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Annual show revs Corvette fans

Club’s Corvette Cup
raises money to grant the wishes of ailing children.
Sunday, March 7, 2004 | 12:00 a.m. CST; updated 8:20 p.m. CDT, Tuesday, July 1, 2008

The sun glimmered off hoods and doors Saturday as Corvette fans gathered to check out more than 100 polished examples of a classic American sports car.

People from throughout Missouri traveled to the Quality Inn to participate in the Mid-Missouri Corvette Club’s 10th Annual Corvette Cup. The cup is a car show and a charity fund-raiser.

“My husband always wanted a Corvette, so we got one,” said Sandy VanMill of the Original Corvette Club of St. Louis. “But I like it as much as he does.”

Andrew James, a member of the Mid-Missouri Corvette Club, remembered his first time in one.

“I rode in my uncle’s Corvette when I was 7 years old,” he said. His uncle floored it, he said, and the rear end came around. He was hooked for life.

There is a sense of camaraderie between members of the club and other Corvette owners. “You meet a lot of nice people, and we’ve made a lot of friends,” VanMill said.

Members are not only Corvette enthusiasts, but they are also dedicated to the Central Missouri Chapter of Dream Factory Inc. The volunteer-driven organization raises money to fulfill the wishes of children from ages 3 to 17 who have life-threatening or chronic illnesses or whose quality of life has been seriously affected, such as those who have been in an accident.

“Some people think we ride around in shiny Corvettes all the time,” said Tom Mallory, co-chairman of the event. Others know it’s about more than that. “They know that what we’re doing is for a good cause.”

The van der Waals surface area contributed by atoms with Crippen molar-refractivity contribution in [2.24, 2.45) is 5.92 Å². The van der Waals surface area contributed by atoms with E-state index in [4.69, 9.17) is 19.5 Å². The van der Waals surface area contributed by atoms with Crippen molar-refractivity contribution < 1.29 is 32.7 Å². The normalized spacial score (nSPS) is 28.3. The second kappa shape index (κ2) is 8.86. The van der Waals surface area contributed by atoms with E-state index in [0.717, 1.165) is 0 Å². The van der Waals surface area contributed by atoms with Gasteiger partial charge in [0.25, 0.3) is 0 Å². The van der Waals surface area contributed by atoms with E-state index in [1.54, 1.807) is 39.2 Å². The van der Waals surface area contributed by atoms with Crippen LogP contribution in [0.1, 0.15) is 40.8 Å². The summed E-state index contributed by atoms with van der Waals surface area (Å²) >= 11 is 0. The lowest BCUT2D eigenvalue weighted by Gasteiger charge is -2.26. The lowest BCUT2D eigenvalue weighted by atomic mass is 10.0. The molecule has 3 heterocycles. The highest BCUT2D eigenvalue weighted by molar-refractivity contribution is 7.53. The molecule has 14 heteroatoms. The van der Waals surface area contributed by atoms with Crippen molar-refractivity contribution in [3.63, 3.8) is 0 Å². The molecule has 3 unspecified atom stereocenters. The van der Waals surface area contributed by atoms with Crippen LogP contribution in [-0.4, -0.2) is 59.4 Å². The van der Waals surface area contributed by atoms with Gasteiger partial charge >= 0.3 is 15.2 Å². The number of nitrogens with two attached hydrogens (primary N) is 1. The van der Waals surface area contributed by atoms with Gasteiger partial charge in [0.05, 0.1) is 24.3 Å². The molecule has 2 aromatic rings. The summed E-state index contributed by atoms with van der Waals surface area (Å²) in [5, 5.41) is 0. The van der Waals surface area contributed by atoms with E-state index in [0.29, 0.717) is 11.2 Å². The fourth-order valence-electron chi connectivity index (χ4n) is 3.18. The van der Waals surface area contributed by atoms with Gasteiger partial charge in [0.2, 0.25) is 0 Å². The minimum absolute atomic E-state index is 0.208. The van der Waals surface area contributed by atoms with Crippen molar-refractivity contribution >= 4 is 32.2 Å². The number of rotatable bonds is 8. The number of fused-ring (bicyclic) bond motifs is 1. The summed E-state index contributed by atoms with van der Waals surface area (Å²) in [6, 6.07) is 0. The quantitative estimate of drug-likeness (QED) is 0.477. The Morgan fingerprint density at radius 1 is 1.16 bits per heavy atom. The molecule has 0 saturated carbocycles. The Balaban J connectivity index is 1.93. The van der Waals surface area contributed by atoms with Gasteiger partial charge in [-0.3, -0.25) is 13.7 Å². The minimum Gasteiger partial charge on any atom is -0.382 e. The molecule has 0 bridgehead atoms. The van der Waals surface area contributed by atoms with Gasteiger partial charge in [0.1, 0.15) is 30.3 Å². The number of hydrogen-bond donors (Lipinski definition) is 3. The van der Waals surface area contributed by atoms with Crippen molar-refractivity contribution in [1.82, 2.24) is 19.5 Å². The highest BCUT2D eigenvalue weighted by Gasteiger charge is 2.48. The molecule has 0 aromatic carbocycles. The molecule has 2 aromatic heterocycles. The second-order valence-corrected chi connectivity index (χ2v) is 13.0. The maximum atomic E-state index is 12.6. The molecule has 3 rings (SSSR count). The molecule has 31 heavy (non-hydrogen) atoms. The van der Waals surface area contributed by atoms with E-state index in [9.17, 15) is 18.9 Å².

[photo]

More than 100 Corvettes line the parking lot of the Quality Inn.

Mike Whitworth, chapter president of Central Missouri Chapter of Dream Factory Inc., said the group realizes that when there is a critical or chronic illness in the family, the family’s priorities are completely re-oriented and their routine becomes focused on whatever the medical problem is at the time.

“We try to give them something that will be a breath of fresh air,” he said. “We make their dreams come true.”

The group has sent children to Disneyland, given them shopping sprees and bought them computers. The group also sent one child to the Daytona 500 and another child to see a Laker’s game. The group has even provided piano lessons.

“The payoff is seeing their eyes,” said Whitworth, who is also a member of the Corvette club. “It’s hearing them talk about their experience.”

Michelle Windmoeller, a group volunteer, said the group sponsors 12 to 15 children each year.

The Corvette club presented a check for $9,000 to the group this year and has raised almost $75,000 over the past 10 years. The club is the group’s largest single contributor. The group nominated the club to Dream Factory Inc., the national group that oversees the regional divisions, and it was named Local Corporate Sponsor of the Year. Whitworth said the award commends all that the club contributes.

“It’s not just about the dollar signs,” he said.


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